If this result only had been attained, the meetings of the Association and the labours of the sections would not have been in vain. But far more was in process of achievement when the work of the Association was interrupted by the catastrophe of the European War. The adoption in all industrial countries of the ‘English week’, with its half-holiday so much coveted by the continental worker—the establishment of a uniform working day—the gradual introduction of the eight-hours shift into such ‘continuous industries’ as steel-smelting and glass-blowing—an international agreement to eliminate the use of lead from many branches of the pottery industry and to limit and safeguard its use in all others,—these were only some among the questions which study and investigation and discussion had brought to a stage at which the Association could look upon them as fit matter for potential international conventions in August 1914. Now that its activities are, for the most part, in suspense, it is well to remember that its greatest achievement was the proof, again and again renewed, that it is possible for persons of twenty different nationalities, holding the most diverse opinions on nearly every subject under the sun, not only to act together but to find common motives of action so strong as to break down every sundering barrier of political doctrine and religious creed. Whatever of suspicion or antipathy might flourish outside the boundaries of the international association, these evil weeds have never taken root inside them. Is it Utopian to dream, when the days of peace shall have returned, of a reconciliation within its borders for those between whom at present the great gulf of division seems hopelessly fixed?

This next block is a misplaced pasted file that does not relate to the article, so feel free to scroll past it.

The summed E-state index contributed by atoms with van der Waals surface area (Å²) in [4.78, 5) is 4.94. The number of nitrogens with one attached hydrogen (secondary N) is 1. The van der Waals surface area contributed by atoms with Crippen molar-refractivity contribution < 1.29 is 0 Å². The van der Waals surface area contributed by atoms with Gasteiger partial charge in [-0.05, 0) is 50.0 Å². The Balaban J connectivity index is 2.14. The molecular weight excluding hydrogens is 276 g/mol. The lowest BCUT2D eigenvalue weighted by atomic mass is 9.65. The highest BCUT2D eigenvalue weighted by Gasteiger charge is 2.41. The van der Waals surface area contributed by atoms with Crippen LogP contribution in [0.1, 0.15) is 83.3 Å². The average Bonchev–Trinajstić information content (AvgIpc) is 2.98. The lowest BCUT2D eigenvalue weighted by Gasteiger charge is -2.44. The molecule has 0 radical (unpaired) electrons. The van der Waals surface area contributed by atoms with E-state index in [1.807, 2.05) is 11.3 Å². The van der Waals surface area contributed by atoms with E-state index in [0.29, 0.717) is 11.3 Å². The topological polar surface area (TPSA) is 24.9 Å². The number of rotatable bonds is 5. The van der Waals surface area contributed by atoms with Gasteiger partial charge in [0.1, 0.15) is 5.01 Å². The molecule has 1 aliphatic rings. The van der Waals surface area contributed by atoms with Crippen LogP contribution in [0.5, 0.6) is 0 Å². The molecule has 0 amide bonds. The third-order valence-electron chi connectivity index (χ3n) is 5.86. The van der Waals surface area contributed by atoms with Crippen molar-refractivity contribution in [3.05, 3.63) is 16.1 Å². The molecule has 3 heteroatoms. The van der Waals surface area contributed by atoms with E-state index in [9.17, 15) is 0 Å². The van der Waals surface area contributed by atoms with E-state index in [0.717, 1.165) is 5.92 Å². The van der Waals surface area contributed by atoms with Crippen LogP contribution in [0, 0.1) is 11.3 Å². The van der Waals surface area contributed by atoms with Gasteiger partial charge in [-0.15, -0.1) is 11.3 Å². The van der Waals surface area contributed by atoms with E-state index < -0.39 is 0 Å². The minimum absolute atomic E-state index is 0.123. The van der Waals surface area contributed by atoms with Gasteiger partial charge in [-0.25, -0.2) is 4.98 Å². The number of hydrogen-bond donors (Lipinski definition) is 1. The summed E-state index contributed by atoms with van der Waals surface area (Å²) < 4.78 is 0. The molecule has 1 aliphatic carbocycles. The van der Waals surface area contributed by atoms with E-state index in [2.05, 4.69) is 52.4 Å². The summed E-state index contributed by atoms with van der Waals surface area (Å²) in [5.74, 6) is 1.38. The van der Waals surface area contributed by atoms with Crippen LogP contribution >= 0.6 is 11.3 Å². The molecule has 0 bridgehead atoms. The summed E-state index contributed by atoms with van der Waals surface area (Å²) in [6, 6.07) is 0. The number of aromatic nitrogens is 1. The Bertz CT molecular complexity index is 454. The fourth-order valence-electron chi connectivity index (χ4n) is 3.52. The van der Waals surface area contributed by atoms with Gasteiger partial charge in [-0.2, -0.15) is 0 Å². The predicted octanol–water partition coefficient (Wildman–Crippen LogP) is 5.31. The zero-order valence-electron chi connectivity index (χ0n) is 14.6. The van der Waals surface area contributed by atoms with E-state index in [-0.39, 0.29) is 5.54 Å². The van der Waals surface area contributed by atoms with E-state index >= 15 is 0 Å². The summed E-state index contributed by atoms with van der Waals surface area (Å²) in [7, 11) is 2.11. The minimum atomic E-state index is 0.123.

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Frederic Keeling, Child Labour in the United Kingdom. P.S. King.
Clementina Black, Sweating. Duckworth.
R.H. Tawney, Studies in the Minimum Wage: (i) Chainmaking; (ii) Tailoring. G. Bell & Sons.
J.A. Hobson, Work and Wealth. Macmillan.
Edward Howarth and Mona Wilson, West Ham: A Study. Dent.